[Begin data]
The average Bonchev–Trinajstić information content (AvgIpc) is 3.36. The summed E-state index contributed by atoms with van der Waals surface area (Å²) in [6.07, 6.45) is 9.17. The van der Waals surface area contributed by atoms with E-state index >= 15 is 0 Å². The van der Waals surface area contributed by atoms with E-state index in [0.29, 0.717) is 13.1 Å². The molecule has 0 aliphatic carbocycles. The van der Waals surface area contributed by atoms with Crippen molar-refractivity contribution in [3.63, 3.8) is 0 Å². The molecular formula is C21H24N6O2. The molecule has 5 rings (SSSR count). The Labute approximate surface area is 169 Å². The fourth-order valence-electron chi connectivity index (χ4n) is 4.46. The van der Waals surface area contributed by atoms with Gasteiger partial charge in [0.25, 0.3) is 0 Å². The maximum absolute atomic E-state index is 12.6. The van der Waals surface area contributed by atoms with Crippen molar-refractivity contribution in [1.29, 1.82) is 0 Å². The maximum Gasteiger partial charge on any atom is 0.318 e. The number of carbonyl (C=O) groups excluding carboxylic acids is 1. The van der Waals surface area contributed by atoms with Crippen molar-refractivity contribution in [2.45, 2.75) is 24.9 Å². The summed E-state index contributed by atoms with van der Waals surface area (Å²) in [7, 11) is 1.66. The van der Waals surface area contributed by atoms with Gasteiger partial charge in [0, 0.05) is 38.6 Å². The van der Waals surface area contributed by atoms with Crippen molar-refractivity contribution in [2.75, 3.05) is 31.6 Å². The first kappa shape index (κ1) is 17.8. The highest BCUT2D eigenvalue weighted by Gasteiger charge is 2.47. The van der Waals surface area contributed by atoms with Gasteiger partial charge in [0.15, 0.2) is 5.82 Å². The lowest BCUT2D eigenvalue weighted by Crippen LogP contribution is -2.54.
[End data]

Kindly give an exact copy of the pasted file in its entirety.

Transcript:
The average Bonchev–Trinajstić information content (AvgIpc) is 3.36. The summed E-state index contributed by atoms with van der Waals surface area (Å²) in [6.07, 6.45) is 9.17. The van der Waals surface area contributed by atoms with E-state index >= 15 is 0 Å². The van der Waals surface area contributed by atoms with E-state index in [0.29, 0.717) is 13.1 Å². The molecule has 0 aliphatic carbocycles. The van der Waals surface area contributed by atoms with Crippen molar-refractivity contribution in [3.63, 3.8) is 0 Å². The molecular formula is C21H24N6O2. The molecule has 5 rings (SSSR count). The Labute approximate surface area is 169 Å². The fourth-order valence-electron chi connectivity index (χ4n) is 4.46. The van der Waals surface area contributed by atoms with Gasteiger partial charge in [0.25, 0.3) is 0 Å². The maximum absolute atomic E-state index is 12.6. The van der Waals surface area contributed by atoms with Crippen molar-refractivity contribution in [1.29, 1.82) is 0 Å². The maximum Gasteiger partial charge on any atom is 0.318 e. The number of carbonyl (C=O) groups excluding carboxylic acids is 1. The van der Waals surface area contributed by atoms with Crippen molar-refractivity contribution in [2.45, 2.75) is 24.9 Å². The summed E-state index contributed by atoms with van der Waals surface area (Å²) in [7, 11) is 1.66. The van der Waals surface area contributed by atoms with Gasteiger partial charge in [0, 0.05) is 38.6 Å². The van der Waals surface area contributed by atoms with Crippen molar-refractivity contribution in [2.75, 3.05) is 31.6 Å². The first kappa shape index (κ1) is 17.8. The highest BCUT2D eigenvalue weighted by Gasteiger charge is 2.47. The van der Waals surface area contributed by atoms with Gasteiger partial charge in [0.15, 0.2) is 5.82 Å². The lowest BCUT2D eigenvalue weighted by Crippen LogP contribution is -2.54.